Having a Child-Centered Agreement with the Help of a Family Mediator in Chicago

In a typical mediation session, the parties are often told to focus on their interests in order to work out a solution.  They may exchange a provision that they do not care about as leverage for a provision that they do care about.  A family mediator in Chicago can explain that parents have a more objective perspective: how to create an agreement that focuses on the best interests of the child or children.  There are several ways that this objective can be accomplished with the help of a family mediator in Chicago.

Incorporate the Child’s Developmental Needs into the Agreement

Parents do not have to create agreements that provide for the same visitation schedule throughout the rest of the child’s minority.  Instead, the parents can focus on an agreement that changes over time, adjusting to the child’s age and psychological and developmental needs.  Furthermore, the agreement can also take into considerations the child’s school schedule, extracurricular activities and holiday routines.  Considering such information and anticipating the future can help establish a clear parenting plan.  This type of detail often helps provide a greater balance between the parents.  For example, the parent who does not primarily live with the child may be able to take on a more active role with the child by participating in or transporting the child to extracurricular activities.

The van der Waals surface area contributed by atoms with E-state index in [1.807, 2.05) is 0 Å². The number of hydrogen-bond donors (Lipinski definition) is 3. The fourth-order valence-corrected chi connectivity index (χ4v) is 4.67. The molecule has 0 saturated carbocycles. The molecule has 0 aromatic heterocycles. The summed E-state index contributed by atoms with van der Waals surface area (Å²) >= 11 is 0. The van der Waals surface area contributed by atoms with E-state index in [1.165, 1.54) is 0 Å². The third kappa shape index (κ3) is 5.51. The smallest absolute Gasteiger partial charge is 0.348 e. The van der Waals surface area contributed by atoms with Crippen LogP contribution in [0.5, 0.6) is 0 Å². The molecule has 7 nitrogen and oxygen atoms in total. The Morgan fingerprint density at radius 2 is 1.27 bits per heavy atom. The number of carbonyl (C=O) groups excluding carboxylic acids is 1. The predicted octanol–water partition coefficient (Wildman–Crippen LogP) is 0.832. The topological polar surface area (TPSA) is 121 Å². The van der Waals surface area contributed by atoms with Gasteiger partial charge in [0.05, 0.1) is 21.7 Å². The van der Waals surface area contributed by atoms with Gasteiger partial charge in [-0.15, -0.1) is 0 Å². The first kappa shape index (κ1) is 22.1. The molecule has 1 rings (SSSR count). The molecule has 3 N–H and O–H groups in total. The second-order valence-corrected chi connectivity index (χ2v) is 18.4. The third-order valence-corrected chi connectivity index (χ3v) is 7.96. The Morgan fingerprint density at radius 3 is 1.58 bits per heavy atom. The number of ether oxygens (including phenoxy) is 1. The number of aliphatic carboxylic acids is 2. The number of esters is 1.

Provide a Right of First Refusal

Another helpful provision to include in a child-centered agreement is to provide a right of first refusal regarding childcare arrangements.  If either parent is required to work or wants to go out during his or her parenting time, this provision allows the other parent to care for the child.  The parties agree on a number of hours at which they are required to tell the other party they are not available to watch the children. If the other parent is not available, the mediation agreement may even allow for the parents to agree on a third party caregiver.

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